Jeb Dunnuck - 28/10/2016
About this WINE
Chateau de Beaucastel
The Perrin family of Châteauneuf-du-Pape are one of the Rhône Valley’s greatest vineyard owners. With over 200 hectares of top level, prime vineyards at their fingertips, they have the terroir and skill required to produce some of the region’s finest wines.
The estate traces its history back to a plot of Coudoulet vines bought by Pierre de Beaucastel in 1549. Tthe estate was transferred into the Perrin family in 1909 through marriage, where it remains firmly to this day. Despite being one of the old guards of the region, they are also one of the most progressive estates, They were one of the first converts to organic and biodynamic faming in Châteauneuf-du-Pape, which they adopted in 1950 and ’74 respectively.
The family was delighted with their ’20 vintage. Marc Perrin summarised it as “one of the all-time classics. The wines have superb intensity, wonderful poise, finesse and elegance. Each varietal was matured to perfection and our fortune of being at the funnel of the Mistral wind is so telling.” Indeed, the vintage is already being compared to the greats of ’90, ’10 and ‘16 – one approachable in its youth but also able to age to decades.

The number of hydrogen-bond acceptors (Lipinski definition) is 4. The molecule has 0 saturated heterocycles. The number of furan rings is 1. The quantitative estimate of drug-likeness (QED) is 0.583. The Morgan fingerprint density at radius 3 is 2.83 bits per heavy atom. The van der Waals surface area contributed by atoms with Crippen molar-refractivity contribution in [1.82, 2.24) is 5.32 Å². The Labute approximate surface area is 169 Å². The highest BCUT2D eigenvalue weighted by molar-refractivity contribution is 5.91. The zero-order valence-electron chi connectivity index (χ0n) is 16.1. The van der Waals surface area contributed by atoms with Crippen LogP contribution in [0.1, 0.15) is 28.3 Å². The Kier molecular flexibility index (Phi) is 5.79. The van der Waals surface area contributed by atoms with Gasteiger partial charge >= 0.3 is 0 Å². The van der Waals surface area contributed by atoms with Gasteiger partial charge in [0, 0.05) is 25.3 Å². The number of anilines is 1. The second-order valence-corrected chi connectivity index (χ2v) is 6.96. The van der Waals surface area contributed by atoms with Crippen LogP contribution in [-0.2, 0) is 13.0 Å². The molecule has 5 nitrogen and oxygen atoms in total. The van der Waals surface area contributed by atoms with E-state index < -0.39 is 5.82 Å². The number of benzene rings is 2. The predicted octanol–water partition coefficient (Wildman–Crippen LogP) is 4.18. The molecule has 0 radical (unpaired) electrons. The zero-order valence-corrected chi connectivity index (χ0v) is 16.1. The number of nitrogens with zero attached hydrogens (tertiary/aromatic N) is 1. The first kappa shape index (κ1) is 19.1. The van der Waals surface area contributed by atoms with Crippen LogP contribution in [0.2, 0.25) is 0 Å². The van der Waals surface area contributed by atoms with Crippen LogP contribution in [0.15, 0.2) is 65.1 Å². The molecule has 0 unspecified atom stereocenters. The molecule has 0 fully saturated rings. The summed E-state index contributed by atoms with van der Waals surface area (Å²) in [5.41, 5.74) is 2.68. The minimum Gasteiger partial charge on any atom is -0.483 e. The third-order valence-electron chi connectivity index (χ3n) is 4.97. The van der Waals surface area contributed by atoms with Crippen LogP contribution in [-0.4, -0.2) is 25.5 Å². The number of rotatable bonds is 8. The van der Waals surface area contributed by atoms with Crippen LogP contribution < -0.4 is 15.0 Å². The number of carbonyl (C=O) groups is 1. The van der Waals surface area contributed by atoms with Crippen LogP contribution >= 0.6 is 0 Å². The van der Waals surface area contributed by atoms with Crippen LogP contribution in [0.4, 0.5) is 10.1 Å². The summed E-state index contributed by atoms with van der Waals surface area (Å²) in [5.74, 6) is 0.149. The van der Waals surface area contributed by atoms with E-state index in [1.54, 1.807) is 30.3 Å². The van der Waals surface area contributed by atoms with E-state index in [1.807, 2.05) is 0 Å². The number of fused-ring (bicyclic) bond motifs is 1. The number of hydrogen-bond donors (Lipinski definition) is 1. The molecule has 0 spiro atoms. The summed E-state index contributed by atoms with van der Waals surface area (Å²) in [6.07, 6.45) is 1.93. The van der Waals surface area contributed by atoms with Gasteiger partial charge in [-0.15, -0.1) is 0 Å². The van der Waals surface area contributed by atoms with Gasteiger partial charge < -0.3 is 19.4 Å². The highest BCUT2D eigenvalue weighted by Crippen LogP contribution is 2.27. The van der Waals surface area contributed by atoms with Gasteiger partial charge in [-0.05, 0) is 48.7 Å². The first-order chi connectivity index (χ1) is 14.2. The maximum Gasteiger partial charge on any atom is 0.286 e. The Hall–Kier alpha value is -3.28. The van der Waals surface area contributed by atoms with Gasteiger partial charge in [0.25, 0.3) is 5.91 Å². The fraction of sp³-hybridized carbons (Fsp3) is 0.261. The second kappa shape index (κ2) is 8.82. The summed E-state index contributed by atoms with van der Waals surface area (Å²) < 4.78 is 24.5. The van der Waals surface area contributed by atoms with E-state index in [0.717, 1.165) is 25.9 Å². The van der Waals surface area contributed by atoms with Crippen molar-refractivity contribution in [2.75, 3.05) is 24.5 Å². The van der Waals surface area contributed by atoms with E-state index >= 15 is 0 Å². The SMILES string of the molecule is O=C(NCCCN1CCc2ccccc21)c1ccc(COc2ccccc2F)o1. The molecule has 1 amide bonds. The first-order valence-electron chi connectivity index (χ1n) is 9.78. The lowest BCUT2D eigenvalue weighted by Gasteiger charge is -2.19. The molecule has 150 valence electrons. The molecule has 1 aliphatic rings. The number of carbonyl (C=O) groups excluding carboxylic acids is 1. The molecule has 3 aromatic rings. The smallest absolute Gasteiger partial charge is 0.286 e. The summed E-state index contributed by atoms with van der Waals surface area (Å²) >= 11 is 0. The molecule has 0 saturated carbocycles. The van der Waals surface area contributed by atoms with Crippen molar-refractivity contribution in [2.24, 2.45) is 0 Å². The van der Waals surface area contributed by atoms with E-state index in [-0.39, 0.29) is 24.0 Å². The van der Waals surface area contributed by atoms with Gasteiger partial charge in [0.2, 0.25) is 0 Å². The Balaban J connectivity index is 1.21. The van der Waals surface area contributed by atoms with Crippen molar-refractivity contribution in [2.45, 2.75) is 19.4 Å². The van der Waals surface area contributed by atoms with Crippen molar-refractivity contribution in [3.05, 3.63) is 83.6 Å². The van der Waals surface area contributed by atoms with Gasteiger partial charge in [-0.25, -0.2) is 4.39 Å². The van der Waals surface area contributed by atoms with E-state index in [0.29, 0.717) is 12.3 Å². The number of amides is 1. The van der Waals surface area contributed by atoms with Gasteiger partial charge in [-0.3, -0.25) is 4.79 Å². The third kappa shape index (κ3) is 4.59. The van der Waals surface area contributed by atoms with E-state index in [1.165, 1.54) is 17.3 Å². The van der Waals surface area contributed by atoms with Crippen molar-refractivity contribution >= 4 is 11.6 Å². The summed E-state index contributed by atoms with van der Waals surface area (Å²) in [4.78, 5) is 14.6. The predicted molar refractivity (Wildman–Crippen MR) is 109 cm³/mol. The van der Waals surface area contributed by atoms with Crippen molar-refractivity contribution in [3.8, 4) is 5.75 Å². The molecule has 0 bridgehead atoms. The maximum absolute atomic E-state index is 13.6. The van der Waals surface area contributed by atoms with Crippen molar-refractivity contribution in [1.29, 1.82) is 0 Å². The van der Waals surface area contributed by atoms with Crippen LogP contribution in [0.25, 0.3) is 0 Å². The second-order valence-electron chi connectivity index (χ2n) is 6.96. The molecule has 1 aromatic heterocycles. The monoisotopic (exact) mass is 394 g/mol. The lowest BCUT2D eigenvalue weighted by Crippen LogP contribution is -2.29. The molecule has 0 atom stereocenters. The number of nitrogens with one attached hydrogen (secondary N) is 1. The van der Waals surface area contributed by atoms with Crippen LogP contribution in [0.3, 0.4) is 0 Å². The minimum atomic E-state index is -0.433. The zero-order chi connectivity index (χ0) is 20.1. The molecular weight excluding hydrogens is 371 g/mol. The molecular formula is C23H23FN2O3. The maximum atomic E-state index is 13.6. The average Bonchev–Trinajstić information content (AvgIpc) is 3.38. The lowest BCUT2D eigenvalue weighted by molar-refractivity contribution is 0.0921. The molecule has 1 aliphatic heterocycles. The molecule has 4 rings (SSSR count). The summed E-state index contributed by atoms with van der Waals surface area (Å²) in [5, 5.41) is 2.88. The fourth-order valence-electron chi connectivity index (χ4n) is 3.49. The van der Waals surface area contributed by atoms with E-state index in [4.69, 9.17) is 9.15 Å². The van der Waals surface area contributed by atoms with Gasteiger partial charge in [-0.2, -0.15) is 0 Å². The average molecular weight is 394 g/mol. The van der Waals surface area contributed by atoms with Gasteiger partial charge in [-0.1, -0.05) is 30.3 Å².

Southern Rhône Blend
The vast majority of wines from the Southern Rhône are blends. There are 5 main black varieties, although others are used and the most famous wine of the region, Châteauneuf du Pape, can be made from as many as 13 different varieties. Grenache is the most important grape in the southern Rhône - it contributes alcohol, warmth and gentle juicy fruit and is an ideal base wine in the blend. Plantings of Syrah in the southern Rhône have risen dramatically in the last decade and it is an increasingly important component in blends. It rarely attains the heights that it does in the North but adds colour, backbone, tannins and soft ripe fruit to the blend.
The much-maligned Carignan has been on the retreat recently but is still included in many blends - the best old vines can add colour, body and spicy fruits. Cinsault is also backtracking but, if yields are restricted, can produce moderately well-coloured wines adding pleasant-light fruit to red and rosé blends. Finally, Mourvèdre, a grape from Bandol on the Mediterranean coast, has recently become an increasingly significant component of Southern Rhône blends - it often struggles to ripen fully but can add acidity, ripe spicy berry fruits and hints of tobacco to blends.